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Glen Trew

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Everything posted by Glen Trew

  1. Glen Trew

    Cos11 Re-terminating

    It's best to use small scissors or very sharp dikes to cut away the yellow kevlar fiber. Then turn the heat up to 11 and touch the tinned soldering iron tip to the cut tip of the enameled conductor. When the solder flows onto the raw copper tip of the wire, it will burn off the enamel insulation, at which point you can tin the rest of the wire tip. It needs to happen fairly fast, but that's how it's done.
  2. Glen Trew

    DIY sma antenna

    I use the "cable dipoles" in a bag, running the cables (A and B antennas) up the shoulder straps. It worked as advertised. I was using Lectro receivers, but they should work just as well with the G3.
  3. Glen Trew

    HN-7506 or something else

    Exactly, Jan. The HN7506 uses the same Foster Electric drivers used by Sony in the MDR7506, but the first attempts (about 15 years ago) were dismal. The most influential variable in those headphones is the effects of isolation, itself. Others include the distance that the drivers are from the ears, and the resonance of the cups, both of which must be different with isolation headphones. The HN7506 tries for the best balance of isolation and approximating the sound of the Sony MDR7506 so that we can go from one to the next while compromising our monitoring reference as little as possible. There are several thousand in use now, and a run of 50 is produced about every month.
  4. Glen Trew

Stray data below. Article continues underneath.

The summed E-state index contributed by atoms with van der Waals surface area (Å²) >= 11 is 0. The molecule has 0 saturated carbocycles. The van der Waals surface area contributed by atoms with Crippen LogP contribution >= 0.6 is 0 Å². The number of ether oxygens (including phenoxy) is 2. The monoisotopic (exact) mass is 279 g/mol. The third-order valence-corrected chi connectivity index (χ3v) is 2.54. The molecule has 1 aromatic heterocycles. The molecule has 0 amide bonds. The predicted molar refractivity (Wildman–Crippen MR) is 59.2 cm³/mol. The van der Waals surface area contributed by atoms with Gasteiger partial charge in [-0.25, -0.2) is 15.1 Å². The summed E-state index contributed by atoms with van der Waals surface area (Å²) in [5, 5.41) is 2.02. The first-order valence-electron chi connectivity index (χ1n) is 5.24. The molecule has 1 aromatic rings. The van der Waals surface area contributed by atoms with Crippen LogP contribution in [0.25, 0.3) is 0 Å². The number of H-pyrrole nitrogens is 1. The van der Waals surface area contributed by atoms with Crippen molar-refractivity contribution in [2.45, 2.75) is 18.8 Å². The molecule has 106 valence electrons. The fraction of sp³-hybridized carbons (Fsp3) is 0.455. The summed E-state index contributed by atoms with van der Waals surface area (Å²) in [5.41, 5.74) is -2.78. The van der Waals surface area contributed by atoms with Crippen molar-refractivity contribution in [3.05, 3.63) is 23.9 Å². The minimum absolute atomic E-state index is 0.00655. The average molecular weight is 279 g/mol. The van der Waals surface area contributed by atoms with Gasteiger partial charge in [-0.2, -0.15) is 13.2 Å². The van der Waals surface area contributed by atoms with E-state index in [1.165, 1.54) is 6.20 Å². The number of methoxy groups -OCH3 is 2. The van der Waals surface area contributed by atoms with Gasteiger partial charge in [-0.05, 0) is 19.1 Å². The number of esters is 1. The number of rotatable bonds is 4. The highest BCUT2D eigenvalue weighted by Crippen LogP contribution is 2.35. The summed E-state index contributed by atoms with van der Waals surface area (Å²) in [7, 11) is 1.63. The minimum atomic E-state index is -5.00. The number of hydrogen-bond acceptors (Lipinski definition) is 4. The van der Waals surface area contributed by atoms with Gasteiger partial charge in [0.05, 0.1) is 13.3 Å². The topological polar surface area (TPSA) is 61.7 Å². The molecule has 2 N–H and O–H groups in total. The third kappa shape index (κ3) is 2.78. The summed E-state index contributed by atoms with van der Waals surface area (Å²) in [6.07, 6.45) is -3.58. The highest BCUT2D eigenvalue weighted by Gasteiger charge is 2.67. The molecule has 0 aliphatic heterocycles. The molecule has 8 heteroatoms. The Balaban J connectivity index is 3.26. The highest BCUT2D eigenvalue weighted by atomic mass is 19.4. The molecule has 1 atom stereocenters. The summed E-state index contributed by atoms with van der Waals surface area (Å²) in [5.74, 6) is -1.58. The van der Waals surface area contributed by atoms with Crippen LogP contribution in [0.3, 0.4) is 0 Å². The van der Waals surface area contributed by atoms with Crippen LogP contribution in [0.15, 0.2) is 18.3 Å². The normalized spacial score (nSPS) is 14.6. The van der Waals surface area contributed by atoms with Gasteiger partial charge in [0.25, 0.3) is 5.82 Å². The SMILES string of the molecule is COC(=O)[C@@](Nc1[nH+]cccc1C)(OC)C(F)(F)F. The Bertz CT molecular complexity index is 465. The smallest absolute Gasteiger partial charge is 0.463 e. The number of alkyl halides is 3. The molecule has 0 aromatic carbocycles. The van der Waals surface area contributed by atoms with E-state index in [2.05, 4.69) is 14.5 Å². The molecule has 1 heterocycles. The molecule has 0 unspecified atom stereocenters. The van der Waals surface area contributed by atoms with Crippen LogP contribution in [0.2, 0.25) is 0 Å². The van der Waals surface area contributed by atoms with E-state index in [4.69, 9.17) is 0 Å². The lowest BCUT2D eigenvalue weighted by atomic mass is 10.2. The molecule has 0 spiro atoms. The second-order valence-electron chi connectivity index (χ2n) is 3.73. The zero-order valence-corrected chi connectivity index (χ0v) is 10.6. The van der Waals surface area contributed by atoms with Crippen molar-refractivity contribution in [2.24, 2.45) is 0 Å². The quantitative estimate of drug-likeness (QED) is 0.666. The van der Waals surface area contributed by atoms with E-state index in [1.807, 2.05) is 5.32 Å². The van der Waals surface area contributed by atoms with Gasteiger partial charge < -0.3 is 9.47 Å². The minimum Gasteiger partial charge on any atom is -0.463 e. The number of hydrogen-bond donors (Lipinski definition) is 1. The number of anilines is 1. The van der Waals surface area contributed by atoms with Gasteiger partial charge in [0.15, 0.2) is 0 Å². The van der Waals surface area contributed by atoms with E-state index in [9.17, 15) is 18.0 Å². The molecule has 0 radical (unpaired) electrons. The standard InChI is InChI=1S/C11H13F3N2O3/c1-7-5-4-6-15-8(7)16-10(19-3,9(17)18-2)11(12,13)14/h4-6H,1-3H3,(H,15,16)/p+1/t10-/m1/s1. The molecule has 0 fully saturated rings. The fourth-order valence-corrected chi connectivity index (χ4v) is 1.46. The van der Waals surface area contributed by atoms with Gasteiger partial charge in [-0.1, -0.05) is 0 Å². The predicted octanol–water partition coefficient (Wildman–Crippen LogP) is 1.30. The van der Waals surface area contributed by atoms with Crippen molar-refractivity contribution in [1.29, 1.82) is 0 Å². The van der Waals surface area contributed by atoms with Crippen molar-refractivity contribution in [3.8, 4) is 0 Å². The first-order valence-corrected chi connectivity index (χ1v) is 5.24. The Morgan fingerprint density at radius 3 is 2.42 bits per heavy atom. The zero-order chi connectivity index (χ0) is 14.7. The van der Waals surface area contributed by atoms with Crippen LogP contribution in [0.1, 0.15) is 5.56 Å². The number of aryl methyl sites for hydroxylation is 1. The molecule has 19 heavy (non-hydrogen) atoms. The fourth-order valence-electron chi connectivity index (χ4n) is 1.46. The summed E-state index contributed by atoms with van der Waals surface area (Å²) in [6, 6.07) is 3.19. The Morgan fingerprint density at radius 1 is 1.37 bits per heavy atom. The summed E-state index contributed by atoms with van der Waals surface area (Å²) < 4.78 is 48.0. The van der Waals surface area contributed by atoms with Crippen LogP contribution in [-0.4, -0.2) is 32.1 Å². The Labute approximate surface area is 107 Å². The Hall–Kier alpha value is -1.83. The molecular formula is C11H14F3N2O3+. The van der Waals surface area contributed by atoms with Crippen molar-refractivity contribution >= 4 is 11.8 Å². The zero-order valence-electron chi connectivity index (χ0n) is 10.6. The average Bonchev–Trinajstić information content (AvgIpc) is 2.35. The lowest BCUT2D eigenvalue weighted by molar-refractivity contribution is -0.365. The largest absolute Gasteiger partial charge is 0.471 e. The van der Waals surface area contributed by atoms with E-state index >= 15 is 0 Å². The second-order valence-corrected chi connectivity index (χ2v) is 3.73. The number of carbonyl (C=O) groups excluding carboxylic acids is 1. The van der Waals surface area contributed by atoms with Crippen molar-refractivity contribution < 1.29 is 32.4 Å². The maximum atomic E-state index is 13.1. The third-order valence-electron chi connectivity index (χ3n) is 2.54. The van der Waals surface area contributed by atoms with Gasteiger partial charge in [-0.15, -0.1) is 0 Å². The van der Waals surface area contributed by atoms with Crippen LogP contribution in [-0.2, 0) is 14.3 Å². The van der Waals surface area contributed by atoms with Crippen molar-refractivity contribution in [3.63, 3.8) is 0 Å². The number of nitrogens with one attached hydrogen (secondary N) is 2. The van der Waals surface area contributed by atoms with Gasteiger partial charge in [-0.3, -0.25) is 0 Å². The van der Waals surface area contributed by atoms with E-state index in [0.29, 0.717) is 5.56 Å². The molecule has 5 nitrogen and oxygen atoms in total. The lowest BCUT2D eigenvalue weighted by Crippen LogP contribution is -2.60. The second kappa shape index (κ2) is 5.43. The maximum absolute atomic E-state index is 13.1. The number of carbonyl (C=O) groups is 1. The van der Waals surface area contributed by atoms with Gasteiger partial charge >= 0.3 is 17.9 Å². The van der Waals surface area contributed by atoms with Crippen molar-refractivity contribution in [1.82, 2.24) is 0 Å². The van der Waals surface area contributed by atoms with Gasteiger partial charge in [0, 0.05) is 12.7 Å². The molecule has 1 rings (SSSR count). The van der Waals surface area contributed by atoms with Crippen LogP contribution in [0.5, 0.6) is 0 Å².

New to Nagra!!

    I'm sure the movie sounded great, as did so many others recorded with the Nagra 4 series (including IV-S). But that "something special" can only be distortion, whether it's the harmonic type or tape hiss, or the effect of being over-driven into tape saturation or the hard-hitting, slow to recover nagra limiter (tape saturation being the preferred option for me), necessary with analog tape because of the need to record with only 12dB of headroom above the 0VU reference to minimize tape hiss. Instead of comparing one recording to the other, but the more telling test is to compare each recording to the mic, itself, and listen for which is the closest. Assuming that all the links in the chain are properly set with both the analog tape and nonlinear recorders, the closest to the original signal will be always the 48K, 24 bit digital recording.
  5. Glen Trew

    DIY Dipole antenna!

    Looks like my old Tennessee backwoods remedy has been repurposed.
  6. Glen Trew

    DIY Dipole antenna!

    I don't know the impedance of an Idaho potato, but when our car antennas were broken off in the 70s, pushing a potato onto what was left of the antenna worked really well.
  7. Go for reality. A cardioid a two or three feet away (since you're in Canada, 1-meter). If you had some extra tracks and mics, put a cardioid XY pair on iso tracks.
  8. Glen Trew

    HN-7506 or something else